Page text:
The Definition of Whitby Jet
In the British Isles, Whitby jet has been used for decorative purposes since the Neolithic. That’s a very long time. In fact, it’s over 5000 years of history. Yet, much of the information published on the subject is little more than folklore or the result of thousands of years of Chinese whispers. So, if you have ever wondered if Whitby jet comes in colours other than black? Ever postulated whether Whitby jet is just posh coal? Or contemplated the likelihood of a forest of monkey puzzle trees once engulfing the Yorkshire coast, then keep reading for the true definition of Whitby jet.
The purpose of this blog
This blog, curated by me, Sarah Caldwell Steele, is the cumulation of over 40 years of practitioner experience. I have been making jet jewellery since I was a young child. This hands-on maker’s intuition is also grounded in academic research.
As a Fellow of the Gemmological Association of Great Britain, geologist and Whitby jet researcher at Durham University I am the only scientist working exclusively in the field of jet research.
My aim is to classify the whole Jet Group of gemstones in order to better understand and ultimately protect these ancient gem materials and those peoples who work jet as a way of life
I’d love to hear feedback on my blogs and feel free to make suggestions for future articles.
“What is Whitby Jet?”
This is probably the most frequently asked question in Whitby! Jet information available online is often confusing and more often than not, is completely incorrect. For example, the monkey puzzle myth. I shan’t go into that here but you can learn the truth here. Is Whitby Jet Monkey Puzzle wood? When I began researching the subject some 20+ years ago I discovered rather quickly that the term ‘jet’ means quite a different thing to different groups of people.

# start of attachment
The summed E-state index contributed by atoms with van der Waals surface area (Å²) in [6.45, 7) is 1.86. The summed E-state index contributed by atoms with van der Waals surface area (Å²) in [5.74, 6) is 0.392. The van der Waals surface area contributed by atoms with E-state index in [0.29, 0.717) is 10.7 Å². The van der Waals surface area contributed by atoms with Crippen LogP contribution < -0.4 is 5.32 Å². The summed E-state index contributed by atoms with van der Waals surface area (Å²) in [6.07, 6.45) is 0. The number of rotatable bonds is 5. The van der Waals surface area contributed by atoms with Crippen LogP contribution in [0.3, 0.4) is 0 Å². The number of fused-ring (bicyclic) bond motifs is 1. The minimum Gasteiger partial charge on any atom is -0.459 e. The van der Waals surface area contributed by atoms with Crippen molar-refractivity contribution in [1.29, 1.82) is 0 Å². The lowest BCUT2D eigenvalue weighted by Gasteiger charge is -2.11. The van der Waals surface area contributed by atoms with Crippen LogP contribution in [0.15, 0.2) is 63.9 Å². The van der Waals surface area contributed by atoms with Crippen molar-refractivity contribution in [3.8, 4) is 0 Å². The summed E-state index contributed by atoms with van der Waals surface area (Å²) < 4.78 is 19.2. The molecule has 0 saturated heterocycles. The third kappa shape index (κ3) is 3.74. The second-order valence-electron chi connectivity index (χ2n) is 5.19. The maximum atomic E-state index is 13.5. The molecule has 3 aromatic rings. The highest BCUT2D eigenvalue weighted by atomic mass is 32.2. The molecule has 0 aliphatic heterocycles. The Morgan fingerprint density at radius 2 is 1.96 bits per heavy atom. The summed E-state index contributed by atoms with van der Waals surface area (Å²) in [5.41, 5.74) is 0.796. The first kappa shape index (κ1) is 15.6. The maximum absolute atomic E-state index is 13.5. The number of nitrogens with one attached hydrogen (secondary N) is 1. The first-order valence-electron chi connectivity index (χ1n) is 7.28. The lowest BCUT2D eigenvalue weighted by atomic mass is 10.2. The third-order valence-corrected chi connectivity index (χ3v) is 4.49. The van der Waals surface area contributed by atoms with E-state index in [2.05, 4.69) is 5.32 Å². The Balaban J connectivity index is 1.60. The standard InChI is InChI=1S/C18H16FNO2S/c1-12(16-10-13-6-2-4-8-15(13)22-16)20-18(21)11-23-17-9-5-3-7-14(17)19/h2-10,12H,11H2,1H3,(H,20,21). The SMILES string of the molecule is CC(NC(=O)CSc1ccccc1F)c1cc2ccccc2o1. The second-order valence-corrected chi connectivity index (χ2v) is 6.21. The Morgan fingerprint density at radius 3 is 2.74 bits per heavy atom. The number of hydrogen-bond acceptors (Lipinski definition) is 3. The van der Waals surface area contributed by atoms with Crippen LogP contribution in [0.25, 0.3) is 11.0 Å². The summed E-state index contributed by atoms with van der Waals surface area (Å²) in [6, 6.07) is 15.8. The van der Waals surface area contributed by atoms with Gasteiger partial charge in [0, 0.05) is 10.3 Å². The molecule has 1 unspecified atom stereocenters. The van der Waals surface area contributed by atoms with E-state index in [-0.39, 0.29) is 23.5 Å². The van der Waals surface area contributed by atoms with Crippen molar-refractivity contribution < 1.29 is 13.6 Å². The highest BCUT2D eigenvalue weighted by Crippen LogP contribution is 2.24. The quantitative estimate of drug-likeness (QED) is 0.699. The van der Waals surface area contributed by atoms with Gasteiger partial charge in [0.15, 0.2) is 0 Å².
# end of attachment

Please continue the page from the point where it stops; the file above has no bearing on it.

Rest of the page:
Geological definition of Whitby jet
If I ask geologists, they will say that it is an unusual fossilisation of wood. A type of coal perhaps? Jet however unlike most coals is not formed from a fossilised peat bog. Rather, it is formed from isolated masses of fossilised driftwood. Jet was first geologically defined by Stach (1928.) as ‘being formed from fossilised wood with a secondary impregnation of bitumen from it’s surrounding sedimentary environment’. That definition is still true for Whitby jet, but the picture is more complex globally. Other jets are made in different ways.
Archaeological definition of jet
Archaeologists often use the generic term ‘jet-like materials’. This is used to describe all black carbonaceous finds in the archaeological record. This includes materials such as oil-shales, cannel coals and bog-oak. Archaeologists are aware of the problem with distinguishing jet from other materials. However, there has been little progress in this field of research. My current PhD research project is essentially designed to understand the geoarchaeology and archaeogemmology of these black materials. It will allow us to reclassify and identify these materials correctly.
Jewellery trade definition of jet
The jewellery trade, especially antique and estate dealers use ‘jet’as a generic term to cover all Victorian mourning jewellery. These include glass, horn, vulcanite, other early plastics such as Galalith, Bakelite and Lucite. Most families have hidden somewhere a collection of black jewellery. It is handed down through the generations and simply termed ‘Granny’s Jet’.
Gemmological definition of Whitby jet
Gemmologically, jet is an organic gemstone in the same class as coral, amber, pearl, ivory and horn. This however is way too simplistic and in my opinion. The group of materials require an overhaul from a descriptive perspective. Jet can also be described as a ‘biogenic’ material but this too is not the full story. I am currently working on a branch of gemmology called “Hydrocarbon Gemmology”. This will better classify the black, opaque members of the organic gemstone group.